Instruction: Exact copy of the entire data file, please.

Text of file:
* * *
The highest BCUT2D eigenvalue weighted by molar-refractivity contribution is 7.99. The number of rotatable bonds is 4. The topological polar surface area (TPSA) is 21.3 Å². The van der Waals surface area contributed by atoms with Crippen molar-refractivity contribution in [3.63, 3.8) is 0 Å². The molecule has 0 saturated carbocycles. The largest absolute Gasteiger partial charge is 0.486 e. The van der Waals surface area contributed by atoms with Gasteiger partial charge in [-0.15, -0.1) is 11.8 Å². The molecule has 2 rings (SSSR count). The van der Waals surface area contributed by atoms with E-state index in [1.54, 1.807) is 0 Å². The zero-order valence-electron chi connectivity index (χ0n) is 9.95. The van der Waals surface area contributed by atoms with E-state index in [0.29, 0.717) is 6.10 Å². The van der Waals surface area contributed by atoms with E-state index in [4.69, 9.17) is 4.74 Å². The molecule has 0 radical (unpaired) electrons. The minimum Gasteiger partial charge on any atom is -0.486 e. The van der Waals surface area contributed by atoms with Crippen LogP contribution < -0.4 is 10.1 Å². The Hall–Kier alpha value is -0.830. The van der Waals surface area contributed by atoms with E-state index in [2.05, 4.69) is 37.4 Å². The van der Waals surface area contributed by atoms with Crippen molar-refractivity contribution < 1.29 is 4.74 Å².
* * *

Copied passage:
The highest BCUT2D eigenvalue weighted by molar-refractivity contribution is 7.99. The number of rotatable bonds is 4. The topological polar surface area (TPSA) is 21.3 Å². The van der Waals surface area contributed by atoms with Crippen molar-refractivity contribution in [3.63, 3.8) is 0 Å². The molecule has 0 saturated carbocycles. The largest absolute Gasteiger partial charge is 0.486 e. The van der Waals surface area contributed by atoms with Gasteiger partial charge in [-0.15, -0.1) is 11.8 Å². The molecule has 2 rings (SSSR count). The van der Waals surface area contributed by atoms with E-state index in [1.54, 1.807) is 0 Å². The zero-order valence-electron chi connectivity index (χ0n) is 9.95. The van der Waals surface area contributed by atoms with E-state index in [0.29, 0.717) is 6.10 Å². The van der Waals surface area contributed by atoms with E-state index in [4.69, 9.17) is 4.74 Å². The molecule has 0 radical (unpaired) electrons. The minimum Gasteiger partial charge on any atom is -0.486 e. The van der Waals surface area contributed by atoms with Crippen LogP contribution < -0.4 is 10.1 Å². The Hall–Kier alpha value is -0.830. The van der Waals surface area contributed by atoms with E-state index in [2.05, 4.69) is 37.4 Å². The van der Waals surface area contributed by atoms with Crippen molar-refractivity contribution < 1.29 is 4.74 Å².